The communication network 160 may include a back end component, such as a data server, or a middleware component, such as an application server, or a front end component, such as a client computer having a graphical user interface, portal, or a Web browser through which a user can interact with an implementation of the systems and techniques described here. The mobile device 180 itself may have a front end component that includes a graphical user interface. In general, the communication network 160 and/or the mobile device 180 may use any combination of such back end, middleware, or front end components.
The software (also known as programs, software tools or code) in the captioning system of
As used herein, the term “machine-readable medium” refers to any computer program product, apparatus and/or device used to provide machine instructions and/or data to a programmable processor, including a machine-readable medium that receives machine instructions as a machine-readable signal. The machine-readable medium refers to magnetic discs, optical disks, memory, Programmable Logic Devices (PLDs), and the like. The term “machine-readable signal” refers to any signal used to provide machine instructions and/or data to a programmable processor.
In the described system, the caption writer 110 can be located remotely from the source of the transcribed event. Also, the data can be sent to a mobile device using the communication network 160, such as the internet. Internet-compatible devices with displays can present captioned text in real time or near real time. The transcribed data can be presented on a traditional caption target 150 and a mobile device 186 simultaneously.
The captioning system can send the data to multiple devices, as well as sending the data to multiple devices simultaneously. Moreover, the writer 110 can transcribe the information of the event, and the transcription device 120 can send the data to one or more targets and/or devices in real time or near real time. In one implementation, a device can allow a user to save and retrieve any part of a captioned message on their device. Alternatively, a user can download a saved text captioned message from a web site for subsequent viewing. For example, if a user wants to read what happened in the last two minutes of a basketball game, the user can log on to a website to access all or only a selected portion of the captioned play-by-play information.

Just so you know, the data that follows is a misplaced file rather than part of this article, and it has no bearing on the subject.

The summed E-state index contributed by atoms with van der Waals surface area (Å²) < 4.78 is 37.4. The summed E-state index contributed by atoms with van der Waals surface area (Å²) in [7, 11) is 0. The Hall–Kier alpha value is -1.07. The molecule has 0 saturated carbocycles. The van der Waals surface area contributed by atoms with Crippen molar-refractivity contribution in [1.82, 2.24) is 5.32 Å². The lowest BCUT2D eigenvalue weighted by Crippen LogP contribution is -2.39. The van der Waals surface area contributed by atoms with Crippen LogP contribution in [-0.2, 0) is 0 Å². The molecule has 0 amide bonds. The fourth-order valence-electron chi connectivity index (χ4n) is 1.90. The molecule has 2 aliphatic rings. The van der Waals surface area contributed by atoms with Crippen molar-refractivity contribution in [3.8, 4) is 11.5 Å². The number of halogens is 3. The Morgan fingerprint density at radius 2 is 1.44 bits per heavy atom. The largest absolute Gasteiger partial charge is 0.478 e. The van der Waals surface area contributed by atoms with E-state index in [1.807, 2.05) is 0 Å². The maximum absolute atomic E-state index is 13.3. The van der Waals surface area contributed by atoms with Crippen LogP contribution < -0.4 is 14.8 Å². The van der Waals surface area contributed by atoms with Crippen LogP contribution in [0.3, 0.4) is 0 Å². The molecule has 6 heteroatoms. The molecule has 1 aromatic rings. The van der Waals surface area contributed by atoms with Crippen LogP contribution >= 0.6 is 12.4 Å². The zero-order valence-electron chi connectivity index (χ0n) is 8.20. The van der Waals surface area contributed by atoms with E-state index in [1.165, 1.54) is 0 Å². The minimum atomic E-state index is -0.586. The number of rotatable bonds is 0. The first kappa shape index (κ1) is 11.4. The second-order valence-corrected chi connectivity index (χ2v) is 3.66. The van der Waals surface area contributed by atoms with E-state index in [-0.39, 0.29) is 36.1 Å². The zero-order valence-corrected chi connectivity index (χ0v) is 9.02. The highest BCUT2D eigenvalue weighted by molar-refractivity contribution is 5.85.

Alternatively and/or simultaneously, software in the computer 230 removes the control codes from the transcribed data and sends text data to a server 260. The server 260 may be implemented in hardware or software. The server 260 sends the text data to the mobile device 280. In one implementation, the server may send the text data to the mobile device using a communication network, such as the internet. The mobile device 280 can receive the data from the communication network through a router, such as a cable, DSL (Digital Subscriber Line) router, or a router in an enterprise or business environment.
The server 260 can send the text data to the mobile device 280 via an internet address. In one implementation, the mobile device 280 has a particular internet address. As the text data is routed through the internet, the text data is routed to the internet address of a particular mobile device 280. In this aspect, the mobile device 280 is a client to the server 260.
Instead of being located in the computer 230, the software or program to remove the control code data from the transcribed data can be distributed among one or more components of
In another implementation, both the caption target 250 and the mobile device 280 can receive the transcribed data with the control code data. The mobile device 280 itself may have software to remove the control code data. The device 280 can have captioning abilities without having to require control-code-removing software in another component of the system.
In an alternative implementation shown in
Other implementations may be within the scope of the following claims.
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|U.S. Classification||455/414.4, 455/412.1, 455/414.1, 704/235, 455/414.2|
|International Classification||H04H20/00, H04N11/00, H04N7/18, H04N5/445, H04N7/16, H04L29/08, G10L15/26, H04N7/173|
|Cooperative Classification||H04N21/631, H04N21/4884, H04N21/234336, H04N7/163, H04N21/41407, G10L15/26|
|European Classification||H04N7/16E2, G10L15/26A, H04N21/2343M, H04N21/414M, H04N21/63M, H04N21/488S|
|Oct 3, 2007||AS||Assignment|
Owner name: MEDIA CAPTIONING SERVICES, CALIFORNIA
Free format text: ASSIGNMENT OF ASSIGNORS INTEREST;ASSIGNOR:PETTINATO, RICHARD F.;REEL/FRAME:019917/0710
Effective date: 20070101
|Nov 22, 2011||CC||Certificate of correction|
|Mar 6, 2015||FPAY||Fee payment|
Year of fee payment: 4